Tags: Health Topics | Anxiety | middle age | millennials | baby boomers | health | life expectancy

Study: Millennials Projected for a Decline in Middle-Age Health

Study: Millennials Projected for a Decline in Middle-Age Health
(David Cheskin/AP)

By    |   Monday, 18 June 2018 04:19 PM

The generation that came of age during one of the worst economic downturns, is facing a grim medical future — and may wind up the first generation to have poorer health in middle age than their parents.

A sobering report from a Britain-based think tank, The Health Foundation, cites issues with employment, relationships, and housing affecting people in their 20s and 30s as factors that could lead to a higher risk of developing diseases like cancer, diabetes, and heart disease later in life.

The trend is "linked to long-term stress, anxiety, depression or lower quality of life," according to the report, which also found millennials are the first generation to earn less money than their parents did at their age.

"Young people today are facing pressures that are very different to those of previous generations," Jo Bibby, the director of strategy at the Health Foundation, said in a statement accompanying the report.

In particular, the report found millennials are under psychological stress from insecure working hours, zero-hours contracts that allow employers to hire staff with no guarantee of work, underemployment, and the "gig" economy, as well as the impact of social media, which the report says adds pressure to keep up digital friendships and relationships as well as real-life connections.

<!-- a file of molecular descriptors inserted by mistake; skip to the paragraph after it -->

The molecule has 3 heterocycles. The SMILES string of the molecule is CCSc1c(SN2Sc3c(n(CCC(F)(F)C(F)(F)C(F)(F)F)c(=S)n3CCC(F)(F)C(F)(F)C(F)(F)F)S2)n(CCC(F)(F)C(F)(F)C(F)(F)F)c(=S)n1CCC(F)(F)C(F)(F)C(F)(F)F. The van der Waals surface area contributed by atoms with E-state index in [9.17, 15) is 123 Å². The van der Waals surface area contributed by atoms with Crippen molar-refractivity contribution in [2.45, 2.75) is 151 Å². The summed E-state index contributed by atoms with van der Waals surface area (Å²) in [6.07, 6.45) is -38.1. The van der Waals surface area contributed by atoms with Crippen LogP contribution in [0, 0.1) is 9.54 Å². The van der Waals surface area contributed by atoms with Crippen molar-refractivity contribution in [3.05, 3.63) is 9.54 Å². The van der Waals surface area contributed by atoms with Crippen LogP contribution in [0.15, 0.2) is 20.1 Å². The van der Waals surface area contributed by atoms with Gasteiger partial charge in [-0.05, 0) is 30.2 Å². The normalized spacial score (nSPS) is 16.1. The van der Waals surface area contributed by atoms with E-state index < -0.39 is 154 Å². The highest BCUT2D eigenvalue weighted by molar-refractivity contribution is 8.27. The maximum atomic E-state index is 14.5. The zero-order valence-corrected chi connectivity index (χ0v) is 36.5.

In the survey of 2,000 people aged 22 to 26, just 31 percent felt they had the right relationships and networking opportunities important in the work world as they were growing up; 46 percent said they had enough financial and family support, and 40 percent said they had emotional support from family. Eighty percent said they felt pressured to behave a certain way because of social media.

Bibby told the Times of London that though there were improvements in young people's health, they could be eroded by "the precariousness and instability of the lives many young people are facing."

Michael Marmot, a professor of epidemiology and public health at University College London, added: "I agree with them that we may be storing up problems for the future, in addition to whatever problems of mental illness, crime and the like that may be happening right now."

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Millennials might wind up being the first generation to have poorer health in middle age than their parents, according to a recent study.
middle age, millennials, baby boomers, health, life expectancy
Monday, 18 June 2018 04:19 PM
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